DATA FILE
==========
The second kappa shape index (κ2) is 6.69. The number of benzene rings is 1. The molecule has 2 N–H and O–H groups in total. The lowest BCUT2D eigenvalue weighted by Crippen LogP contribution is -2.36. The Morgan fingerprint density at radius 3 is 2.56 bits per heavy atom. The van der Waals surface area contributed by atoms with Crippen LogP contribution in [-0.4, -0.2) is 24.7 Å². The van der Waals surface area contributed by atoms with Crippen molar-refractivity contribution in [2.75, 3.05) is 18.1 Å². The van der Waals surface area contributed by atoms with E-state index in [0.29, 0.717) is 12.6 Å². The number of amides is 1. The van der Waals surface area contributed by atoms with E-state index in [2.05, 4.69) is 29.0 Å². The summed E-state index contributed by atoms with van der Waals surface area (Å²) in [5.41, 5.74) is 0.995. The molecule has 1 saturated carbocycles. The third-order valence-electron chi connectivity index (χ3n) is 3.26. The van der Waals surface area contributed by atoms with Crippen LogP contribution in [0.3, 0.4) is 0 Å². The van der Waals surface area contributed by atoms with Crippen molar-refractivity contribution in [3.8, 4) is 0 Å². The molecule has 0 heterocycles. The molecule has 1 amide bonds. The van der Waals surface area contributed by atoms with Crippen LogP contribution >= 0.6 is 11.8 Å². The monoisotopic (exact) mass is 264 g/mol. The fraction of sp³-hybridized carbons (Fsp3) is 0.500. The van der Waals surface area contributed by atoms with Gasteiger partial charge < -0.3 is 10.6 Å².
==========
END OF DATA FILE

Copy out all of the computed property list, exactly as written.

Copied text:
The second kappa shape index (κ2) is 6.69. The number of benzene rings is 1. The molecule has 2 N–H and O–H groups in total. The lowest BCUT2D eigenvalue weighted by Crippen LogP contribution is -2.36. The Morgan fingerprint density at radius 3 is 2.56 bits per heavy atom. The van der Waals surface area contributed by atoms with Crippen LogP contribution in [-0.4, -0.2) is 24.7 Å². The van der Waals surface area contributed by atoms with Crippen molar-refractivity contribution in [2.75, 3.05) is 18.1 Å². The van der Waals surface area contributed by atoms with E-state index in [0.29, 0.717) is 12.6 Å². The number of amides is 1. The van der Waals surface area contributed by atoms with E-state index in [2.05, 4.69) is 29.0 Å². The summed E-state index contributed by atoms with van der Waals surface area (Å²) in [5.41, 5.74) is 0.995. The molecule has 1 saturated carbocycles. The third-order valence-electron chi connectivity index (χ3n) is 3.26. The van der Waals surface area contributed by atoms with Crippen LogP contribution in [0.3, 0.4) is 0 Å². The van der Waals surface area contributed by atoms with Crippen molar-refractivity contribution in [3.8, 4) is 0 Å². The molecule has 0 heterocycles. The molecule has 1 amide bonds. The van der Waals surface area contributed by atoms with Crippen LogP contribution >= 0.6 is 11.8 Å². The monoisotopic (exact) mass is 264 g/mol. The fraction of sp³-hybridized carbons (Fsp3) is 0.500. The van der Waals surface area contributed by atoms with Gasteiger partial charge < -0.3 is 10.6 Å².